Cotton farmers of the Vidarbha region have been in great distress particularly owing to indebtedness. They were also not getting remunerative price for their produce. While 30 lakh odd cotton cultivators spent Rs 3000 per quintal they got only Rs 1750. Import of cheap US cotton added to their agony because the US subsidy programme runs on an annual bill of $ 4.7 million (Rs 20,874 crores) which, according to the UN Human Development Report for 2005, works out to be Rs 84 lakhs per farmer. It was in this context that the NCF Chairman, M.S. Swaminathan, “argued for ensuring a remunerative price—at least 50 per cent more than the farmers’ cost of production”. He added: “Why cannot India launch a protective tariff cover for farmers?” The Commission for Agricultural Costs and Practices Chairman Prof T. Haq agreed that the price received by the farmers did not cover the cost, especially in Vidarbha. However, the apathy of the government is evident also from what the former Prime Minister, V.P.Singh, told a rally in New Delhi on March 21, 2006:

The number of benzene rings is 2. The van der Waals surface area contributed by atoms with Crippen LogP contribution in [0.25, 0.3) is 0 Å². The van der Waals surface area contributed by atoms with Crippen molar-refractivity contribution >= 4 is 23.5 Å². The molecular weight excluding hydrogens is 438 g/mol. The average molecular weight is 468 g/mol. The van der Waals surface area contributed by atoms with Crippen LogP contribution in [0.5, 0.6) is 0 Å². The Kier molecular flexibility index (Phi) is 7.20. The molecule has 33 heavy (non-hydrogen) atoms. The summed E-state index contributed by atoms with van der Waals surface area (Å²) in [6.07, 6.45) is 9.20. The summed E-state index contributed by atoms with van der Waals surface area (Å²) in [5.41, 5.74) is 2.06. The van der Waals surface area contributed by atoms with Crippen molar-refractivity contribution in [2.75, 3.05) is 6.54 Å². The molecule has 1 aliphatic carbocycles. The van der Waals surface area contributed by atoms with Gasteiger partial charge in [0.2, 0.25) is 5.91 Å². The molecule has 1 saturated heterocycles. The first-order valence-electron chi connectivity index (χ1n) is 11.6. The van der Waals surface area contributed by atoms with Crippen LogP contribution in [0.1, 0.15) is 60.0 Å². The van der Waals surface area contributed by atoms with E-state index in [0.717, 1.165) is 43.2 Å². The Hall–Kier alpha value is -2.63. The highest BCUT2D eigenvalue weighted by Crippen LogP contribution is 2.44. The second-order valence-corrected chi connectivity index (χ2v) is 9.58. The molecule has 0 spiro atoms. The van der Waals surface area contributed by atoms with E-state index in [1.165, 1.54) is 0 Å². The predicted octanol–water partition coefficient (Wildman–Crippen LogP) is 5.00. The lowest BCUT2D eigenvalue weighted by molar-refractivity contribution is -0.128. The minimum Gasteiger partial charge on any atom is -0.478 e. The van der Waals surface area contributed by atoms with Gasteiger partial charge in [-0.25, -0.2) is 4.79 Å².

The government purchased wheat from Australian farmers at a staggering rate of Rs 950 per quintal, against Rs 650 purchased from our farmers. Why?10

One will be really aghast at the extreme distress of our farmers when one faces the most appalling fact, namely, debt-ridden farmers announcing sale of their villages and kidneys. “Kidney Sale Centre”, proclaimed a banner sprawling across a ramshackle bamboo tent at Singhnapur village in Amravati district. 11